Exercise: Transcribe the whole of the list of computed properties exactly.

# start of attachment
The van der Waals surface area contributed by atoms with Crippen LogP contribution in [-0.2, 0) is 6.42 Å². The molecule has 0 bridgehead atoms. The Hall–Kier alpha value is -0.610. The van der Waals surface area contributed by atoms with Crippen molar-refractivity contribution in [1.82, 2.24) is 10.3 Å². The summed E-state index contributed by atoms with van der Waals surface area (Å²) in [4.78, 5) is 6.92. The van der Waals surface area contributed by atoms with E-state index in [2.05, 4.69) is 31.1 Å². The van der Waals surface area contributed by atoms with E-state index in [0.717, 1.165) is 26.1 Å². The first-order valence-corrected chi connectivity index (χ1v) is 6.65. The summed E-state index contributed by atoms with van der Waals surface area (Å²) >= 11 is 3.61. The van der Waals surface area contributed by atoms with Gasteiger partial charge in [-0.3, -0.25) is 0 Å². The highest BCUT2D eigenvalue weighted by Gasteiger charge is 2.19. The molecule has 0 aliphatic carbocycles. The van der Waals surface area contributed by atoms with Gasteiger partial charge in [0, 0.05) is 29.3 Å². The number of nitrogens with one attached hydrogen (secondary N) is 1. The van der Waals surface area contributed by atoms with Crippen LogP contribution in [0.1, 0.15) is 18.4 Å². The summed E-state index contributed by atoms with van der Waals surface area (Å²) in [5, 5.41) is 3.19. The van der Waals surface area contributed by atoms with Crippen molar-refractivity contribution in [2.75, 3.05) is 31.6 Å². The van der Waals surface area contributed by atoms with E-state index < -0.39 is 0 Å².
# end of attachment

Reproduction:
The van der Waals surface area contributed by atoms with Crippen LogP contribution in [-0.2, 0) is 6.42 Å². The molecule has 0 bridgehead atoms. The Hall–Kier alpha value is -0.610. The van der Waals surface area contributed by atoms with Crippen molar-refractivity contribution in [1.82, 2.24) is 10.3 Å². The summed E-state index contributed by atoms with van der Waals surface area (Å²) in [4.78, 5) is 6.92. The van der Waals surface area contributed by atoms with E-state index in [2.05, 4.69) is 31.1 Å². The van der Waals surface area contributed by atoms with E-state index in [0.717, 1.165) is 26.1 Å². The first-order valence-corrected chi connectivity index (χ1v) is 6.65. The summed E-state index contributed by atoms with van der Waals surface area (Å²) >= 11 is 3.61. The van der Waals surface area contributed by atoms with Gasteiger partial charge in [-0.3, -0.25) is 0 Å². The highest BCUT2D eigenvalue weighted by Gasteiger charge is 2.19. The molecule has 0 aliphatic carbocycles. The van der Waals surface area contributed by atoms with Gasteiger partial charge in [0, 0.05) is 29.3 Å². The number of nitrogens with one attached hydrogen (secondary N) is 1. The van der Waals surface area contributed by atoms with Crippen LogP contribution in [0.1, 0.15) is 18.4 Å². The summed E-state index contributed by atoms with van der Waals surface area (Å²) in [5, 5.41) is 3.19. The van der Waals surface area contributed by atoms with Crippen molar-refractivity contribution in [2.75, 3.05) is 31.6 Å². The van der Waals surface area contributed by atoms with E-state index < -0.39 is 0 Å².